Egypt’s foreign policy towards Nile Basin countries is a top priority for the government, said the spokesperson for the Egyptian Foreign Ministry Ahmed Abu Zeid.
Zeid added, in an exclusive interview with “Min Masr” program on Monday evening, that the Egyptian government will not accept a fait accompli regarding the Grand Ethiopian Renaissance Dam (GERD), and that there are many challenges facing Nile Basin countries that are being seriously addressed.
He stressed the importance of President Sisi’s meeting with Ethiopian Prime Minister Abiy Ahmed in Cairo earlier this week and the agreement that resulted from this meeting to return to the negotiation track within a specific time frame.
The Egyptian government believes that slipping into polemics will not achieve its goal of securing Egypt’s resources from the waters of the Nile River in a way that does not harm the interests of other countries, he said.
He assured that Egypt can defend its interests, and the GERD issue is subject to accurate and daily follow-up constantly.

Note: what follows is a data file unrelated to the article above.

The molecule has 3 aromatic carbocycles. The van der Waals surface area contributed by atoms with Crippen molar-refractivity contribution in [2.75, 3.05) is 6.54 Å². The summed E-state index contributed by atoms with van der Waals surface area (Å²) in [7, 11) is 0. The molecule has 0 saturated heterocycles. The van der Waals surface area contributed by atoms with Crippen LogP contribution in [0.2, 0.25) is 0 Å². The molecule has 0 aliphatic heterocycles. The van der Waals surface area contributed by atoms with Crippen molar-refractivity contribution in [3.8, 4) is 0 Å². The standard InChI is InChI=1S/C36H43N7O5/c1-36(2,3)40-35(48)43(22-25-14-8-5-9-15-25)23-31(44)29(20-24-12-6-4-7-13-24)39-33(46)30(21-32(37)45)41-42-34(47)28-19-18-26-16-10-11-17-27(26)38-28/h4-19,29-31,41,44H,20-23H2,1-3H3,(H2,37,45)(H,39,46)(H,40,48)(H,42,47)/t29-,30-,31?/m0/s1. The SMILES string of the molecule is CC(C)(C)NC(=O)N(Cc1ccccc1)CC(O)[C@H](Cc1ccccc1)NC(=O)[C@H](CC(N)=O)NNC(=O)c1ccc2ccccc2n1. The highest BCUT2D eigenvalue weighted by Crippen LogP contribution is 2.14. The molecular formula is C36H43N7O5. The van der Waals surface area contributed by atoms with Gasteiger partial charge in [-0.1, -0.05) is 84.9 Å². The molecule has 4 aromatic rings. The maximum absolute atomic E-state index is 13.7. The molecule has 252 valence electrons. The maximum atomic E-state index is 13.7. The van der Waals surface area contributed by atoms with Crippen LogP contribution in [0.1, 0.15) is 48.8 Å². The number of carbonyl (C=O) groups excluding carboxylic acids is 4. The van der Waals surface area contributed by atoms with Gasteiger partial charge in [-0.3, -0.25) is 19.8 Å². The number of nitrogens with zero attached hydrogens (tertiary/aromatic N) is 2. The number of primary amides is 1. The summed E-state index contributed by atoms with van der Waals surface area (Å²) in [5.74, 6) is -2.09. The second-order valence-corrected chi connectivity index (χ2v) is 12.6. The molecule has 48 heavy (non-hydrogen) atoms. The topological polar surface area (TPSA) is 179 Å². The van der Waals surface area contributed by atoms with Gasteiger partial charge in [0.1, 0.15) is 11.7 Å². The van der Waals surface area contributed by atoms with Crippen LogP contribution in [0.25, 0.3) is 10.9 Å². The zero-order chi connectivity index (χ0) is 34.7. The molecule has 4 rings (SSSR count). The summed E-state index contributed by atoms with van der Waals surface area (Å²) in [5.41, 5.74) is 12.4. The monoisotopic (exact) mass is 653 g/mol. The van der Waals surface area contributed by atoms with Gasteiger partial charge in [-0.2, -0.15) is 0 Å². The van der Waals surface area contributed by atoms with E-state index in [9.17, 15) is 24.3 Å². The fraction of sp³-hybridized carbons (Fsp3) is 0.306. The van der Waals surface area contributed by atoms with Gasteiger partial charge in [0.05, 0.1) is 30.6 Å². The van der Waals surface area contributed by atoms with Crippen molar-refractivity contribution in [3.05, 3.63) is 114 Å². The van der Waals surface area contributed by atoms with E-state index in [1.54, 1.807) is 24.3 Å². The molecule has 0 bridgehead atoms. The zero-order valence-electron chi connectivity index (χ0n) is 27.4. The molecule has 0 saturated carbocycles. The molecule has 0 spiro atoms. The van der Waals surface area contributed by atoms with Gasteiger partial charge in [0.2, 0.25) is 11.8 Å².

The government is vigilant, he added, always defending its people’s interests seriously.
Abu Zeid pointed out that Egypt believes that the Nile River is an area for cooperation that can maximize the benefit of all countries.
Egypt is seeking to establish intertwined economic, social and developmental relations to build confidence among Nile Basin countries, he added, ensuring that the Nile river becomes an area for cooperation.
The Ethiopian government announced on August 11, 2022, that it has completed the third GERD filling unilaterally.
It announced the operation of the second turbine in the GERD to generate electric power, which comes in light of the tension between Addis Ababa and Egypt, Sudan due to what the two countries consider a negative impact of the dam on their water shares of the Nile River.
Egypt and Sudan say they want a legally binding agreement on operating the dam, while Ethiopia says any pact should be advisory.
Both countries consider the dam a threat to their vital water supplies, while Ethiopia considers it essential for development and doubling its electricity production.
The downstream nations fear possible blows to water facilities, agricultural land, and overall availability of Nile water.
Negotiations over the dam between Egypt, Ethiopia, and Sudan have stalled for years, with the three parties ultimately failing to reach any agreements.
The disputed dam is the largest hydroelectric project in Africa, with a cost of more than four billion dollars.